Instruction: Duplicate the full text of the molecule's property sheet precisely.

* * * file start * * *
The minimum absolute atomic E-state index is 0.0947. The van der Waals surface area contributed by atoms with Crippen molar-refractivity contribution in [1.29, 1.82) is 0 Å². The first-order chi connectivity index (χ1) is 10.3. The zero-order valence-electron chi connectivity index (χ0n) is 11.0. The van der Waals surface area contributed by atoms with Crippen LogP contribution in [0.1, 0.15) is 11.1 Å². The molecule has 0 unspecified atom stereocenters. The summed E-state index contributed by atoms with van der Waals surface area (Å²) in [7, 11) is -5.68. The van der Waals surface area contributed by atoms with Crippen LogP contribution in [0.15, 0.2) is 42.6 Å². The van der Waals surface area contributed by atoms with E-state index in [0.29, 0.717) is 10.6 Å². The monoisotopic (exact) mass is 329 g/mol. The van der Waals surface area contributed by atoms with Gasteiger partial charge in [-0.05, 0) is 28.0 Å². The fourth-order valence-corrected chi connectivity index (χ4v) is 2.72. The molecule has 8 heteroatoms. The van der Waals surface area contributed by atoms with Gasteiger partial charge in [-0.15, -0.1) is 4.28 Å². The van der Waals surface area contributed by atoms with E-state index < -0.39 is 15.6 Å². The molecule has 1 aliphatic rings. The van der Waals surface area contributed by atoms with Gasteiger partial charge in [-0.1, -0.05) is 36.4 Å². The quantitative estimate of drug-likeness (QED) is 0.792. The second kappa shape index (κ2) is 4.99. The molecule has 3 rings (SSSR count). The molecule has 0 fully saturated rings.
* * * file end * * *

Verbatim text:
The minimum absolute atomic E-state index is 0.0947. The van der Waals surface area contributed by atoms with Crippen molar-refractivity contribution in [1.29, 1.82) is 0 Å². The first-order chi connectivity index (χ1) is 10.3. The zero-order valence-electron chi connectivity index (χ0n) is 11.0. The van der Waals surface area contributed by atoms with Crippen LogP contribution in [0.1, 0.15) is 11.1 Å². The molecule has 0 unspecified atom stereocenters. The summed E-state index contributed by atoms with van der Waals surface area (Å²) in [7, 11) is -5.68. The van der Waals surface area contributed by atoms with Crippen LogP contribution in [0.15, 0.2) is 42.6 Å². The van der Waals surface area contributed by atoms with E-state index in [0.29, 0.717) is 10.6 Å². The monoisotopic (exact) mass is 329 g/mol. The van der Waals surface area contributed by atoms with Gasteiger partial charge in [-0.05, 0) is 28.0 Å². The fourth-order valence-corrected chi connectivity index (χ4v) is 2.72. The molecule has 8 heteroatoms. The van der Waals surface area contributed by atoms with Gasteiger partial charge in [-0.15, -0.1) is 4.28 Å². The van der Waals surface area contributed by atoms with E-state index < -0.39 is 15.6 Å². The molecule has 1 aliphatic rings. The van der Waals surface area contributed by atoms with Gasteiger partial charge in [-0.1, -0.05) is 36.4 Å². The quantitative estimate of drug-likeness (QED) is 0.792. The second kappa shape index (κ2) is 4.99. The molecule has 3 rings (SSSR count). The molecule has 0 fully saturated rings.